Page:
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What Should I Do When My Landlord Does Not Return Your Security Deposit?

Seeking and securing a tenancy with a landlord is often thought to be a tedious and troublesome process. One may think that this process ends the moment one has moved into the rented property. Many a times, however, tenants find themselves encountering problems at the end of their tenancies, whereby landlords have been unscrupulous and unreasonably withheld their security deposits.

If you have and/or are concerned with the return of your security deposit, read on to find out what you could do.

What is a Security Deposit?

A security deposit is a one-time, refundable sum of money that a landlord would typically collect from a tenant to protect a landlord financially from damages to a rental or leaves unexpectedly without paying rent, whereby a landlord can then off-set from the said security deposit.

Although it is not required by law, it is typically for landlords in Singapore to collect a security deposit that is equivalent to one or two months’ rent. Often, this is decided by the landlord and depending on price of the property, and furniture and tenants, take for example, a property that is rented to a group of students, that may be considered high-risk, the landlord may ask to secure a higher amount of security deposit.

This security deposit is then refunded to the tenants when the rental period expires. Should any deductions made by the landlord due to damages to the rental property during the tenancy period or unpaid rent, the landlord can set-off the monies used to rectify the damages or rent and the balance of the security deposit, if any, is returned to the tenant.

Can My Landlord Deduct From Security Deposit For Wear And Tear?

Ordinary ‘wear and tear’ includes small scuff marks on walls, or the reasonable wearing down of furniture, such as a blown light-bulb or reasonable fraying of carpets. Generally, these would not constitute as damages to the property to amount to a deduction of the security deposit. It is for the landlord to bear the cost of routine refurbishment, such as painting of the walls.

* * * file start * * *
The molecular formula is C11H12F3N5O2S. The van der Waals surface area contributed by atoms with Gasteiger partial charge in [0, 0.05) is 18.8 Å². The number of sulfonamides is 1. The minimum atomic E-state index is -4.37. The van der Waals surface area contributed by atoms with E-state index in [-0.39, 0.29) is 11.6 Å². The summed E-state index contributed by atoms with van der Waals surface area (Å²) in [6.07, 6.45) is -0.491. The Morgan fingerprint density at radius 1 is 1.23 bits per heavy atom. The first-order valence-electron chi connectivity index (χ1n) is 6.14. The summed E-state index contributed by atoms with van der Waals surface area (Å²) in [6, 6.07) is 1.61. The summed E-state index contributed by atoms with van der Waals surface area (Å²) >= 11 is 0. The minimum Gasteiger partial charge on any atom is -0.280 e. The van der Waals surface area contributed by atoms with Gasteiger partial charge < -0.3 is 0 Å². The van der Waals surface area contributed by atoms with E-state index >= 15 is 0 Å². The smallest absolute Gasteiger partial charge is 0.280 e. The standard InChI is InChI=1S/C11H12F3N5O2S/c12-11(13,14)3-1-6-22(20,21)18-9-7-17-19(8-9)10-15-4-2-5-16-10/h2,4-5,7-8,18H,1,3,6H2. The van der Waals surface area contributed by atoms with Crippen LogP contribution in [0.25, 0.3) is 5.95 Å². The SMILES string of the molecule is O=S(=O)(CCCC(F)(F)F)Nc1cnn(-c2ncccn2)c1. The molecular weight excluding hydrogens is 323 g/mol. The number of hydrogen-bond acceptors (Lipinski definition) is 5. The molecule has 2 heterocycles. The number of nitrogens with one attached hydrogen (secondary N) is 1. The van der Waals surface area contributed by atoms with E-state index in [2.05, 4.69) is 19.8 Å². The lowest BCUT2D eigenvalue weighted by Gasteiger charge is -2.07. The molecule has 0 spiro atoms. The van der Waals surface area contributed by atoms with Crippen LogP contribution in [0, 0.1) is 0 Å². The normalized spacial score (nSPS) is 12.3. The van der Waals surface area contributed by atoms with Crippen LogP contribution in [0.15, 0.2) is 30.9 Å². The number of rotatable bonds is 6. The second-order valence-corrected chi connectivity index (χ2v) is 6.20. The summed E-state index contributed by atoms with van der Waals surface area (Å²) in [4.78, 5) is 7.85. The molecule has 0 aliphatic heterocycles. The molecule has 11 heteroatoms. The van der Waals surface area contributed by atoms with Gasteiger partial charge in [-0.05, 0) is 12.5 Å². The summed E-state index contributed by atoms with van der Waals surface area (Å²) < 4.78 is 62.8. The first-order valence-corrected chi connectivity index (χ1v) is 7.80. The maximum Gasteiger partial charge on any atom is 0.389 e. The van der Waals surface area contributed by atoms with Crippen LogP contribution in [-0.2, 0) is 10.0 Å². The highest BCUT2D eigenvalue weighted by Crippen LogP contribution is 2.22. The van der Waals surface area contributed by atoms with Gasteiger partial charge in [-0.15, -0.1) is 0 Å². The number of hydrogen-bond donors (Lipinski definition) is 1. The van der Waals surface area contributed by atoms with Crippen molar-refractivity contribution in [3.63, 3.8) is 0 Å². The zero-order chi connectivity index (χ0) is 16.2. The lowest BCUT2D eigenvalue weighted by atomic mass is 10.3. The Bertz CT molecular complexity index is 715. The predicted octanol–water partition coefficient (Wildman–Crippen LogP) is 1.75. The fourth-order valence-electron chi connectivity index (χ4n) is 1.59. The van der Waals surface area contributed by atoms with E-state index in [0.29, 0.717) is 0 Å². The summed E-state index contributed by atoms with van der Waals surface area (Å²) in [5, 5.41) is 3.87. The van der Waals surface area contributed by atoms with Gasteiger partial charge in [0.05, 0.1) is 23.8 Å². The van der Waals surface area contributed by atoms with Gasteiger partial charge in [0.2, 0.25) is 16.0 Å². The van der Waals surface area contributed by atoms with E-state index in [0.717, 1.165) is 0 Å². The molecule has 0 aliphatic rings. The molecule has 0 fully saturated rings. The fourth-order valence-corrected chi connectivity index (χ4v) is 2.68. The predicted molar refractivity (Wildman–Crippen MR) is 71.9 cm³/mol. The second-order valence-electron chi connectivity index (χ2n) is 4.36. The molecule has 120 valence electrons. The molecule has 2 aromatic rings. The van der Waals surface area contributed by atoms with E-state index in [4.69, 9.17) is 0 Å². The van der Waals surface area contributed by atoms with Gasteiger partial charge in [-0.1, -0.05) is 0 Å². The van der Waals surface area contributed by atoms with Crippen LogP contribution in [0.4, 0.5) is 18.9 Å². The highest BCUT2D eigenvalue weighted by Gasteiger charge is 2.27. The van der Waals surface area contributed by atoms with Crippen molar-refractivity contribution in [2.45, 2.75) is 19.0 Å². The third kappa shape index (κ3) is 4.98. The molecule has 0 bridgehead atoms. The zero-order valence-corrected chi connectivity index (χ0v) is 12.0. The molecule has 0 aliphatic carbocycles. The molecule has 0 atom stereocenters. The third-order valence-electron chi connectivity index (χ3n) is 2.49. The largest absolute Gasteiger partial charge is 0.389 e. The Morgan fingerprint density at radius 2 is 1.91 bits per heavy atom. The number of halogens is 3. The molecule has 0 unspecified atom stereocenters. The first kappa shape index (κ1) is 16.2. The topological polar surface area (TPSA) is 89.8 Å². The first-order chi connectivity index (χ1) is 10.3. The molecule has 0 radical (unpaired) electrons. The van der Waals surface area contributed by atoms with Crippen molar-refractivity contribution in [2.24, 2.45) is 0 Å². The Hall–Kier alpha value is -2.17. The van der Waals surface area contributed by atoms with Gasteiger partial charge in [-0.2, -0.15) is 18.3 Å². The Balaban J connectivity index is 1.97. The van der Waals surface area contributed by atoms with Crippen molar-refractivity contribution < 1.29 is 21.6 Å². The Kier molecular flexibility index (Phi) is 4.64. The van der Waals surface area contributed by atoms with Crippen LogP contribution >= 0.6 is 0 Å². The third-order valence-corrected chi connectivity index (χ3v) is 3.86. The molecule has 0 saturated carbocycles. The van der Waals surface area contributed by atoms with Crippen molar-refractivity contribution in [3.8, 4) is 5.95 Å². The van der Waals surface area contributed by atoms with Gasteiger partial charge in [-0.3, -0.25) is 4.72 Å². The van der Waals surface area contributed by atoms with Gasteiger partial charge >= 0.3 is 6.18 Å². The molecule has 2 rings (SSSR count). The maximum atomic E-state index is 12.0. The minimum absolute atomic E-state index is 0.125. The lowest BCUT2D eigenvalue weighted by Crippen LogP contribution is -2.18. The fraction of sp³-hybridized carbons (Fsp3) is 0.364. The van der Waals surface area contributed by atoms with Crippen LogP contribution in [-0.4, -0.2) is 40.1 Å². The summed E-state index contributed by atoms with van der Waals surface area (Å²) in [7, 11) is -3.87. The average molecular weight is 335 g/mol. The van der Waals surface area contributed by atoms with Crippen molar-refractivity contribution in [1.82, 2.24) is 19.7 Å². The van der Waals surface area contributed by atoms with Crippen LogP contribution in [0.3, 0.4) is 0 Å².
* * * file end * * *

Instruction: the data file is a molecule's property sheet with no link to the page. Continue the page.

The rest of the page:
So What Can I Do If My Landlord Does Not Return My Security Deposit?

One may think that in order to prevent a situation whereby a landlord withholds the return of the security deposit, one can intentionally withhold the payment of rent towards the end of tenancy. However, this will constitute as a breach of contract and the landlord may commence legal proceedings against you for the said breach, if he is able to show some proof of damage. An example of such would be, a landlord shall be eligible for a claim for damages to the rental property, if the security deposit has been used to fully pay up the unpaid rent.

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Commercially, however, there may be situations whereby a tenant may wish to withhold the last month’s rent, although in breach of the tenancy agreement. Such situations could involve dealing with a dishonest or exploitational landlord, whereby a tenant is concerned that his security deposit will not be returned. In such circumstances, a tenant may wish to consider withholding the rent for the final month, and have the security deposit to cover the said rent, provided that there are no damages to the property.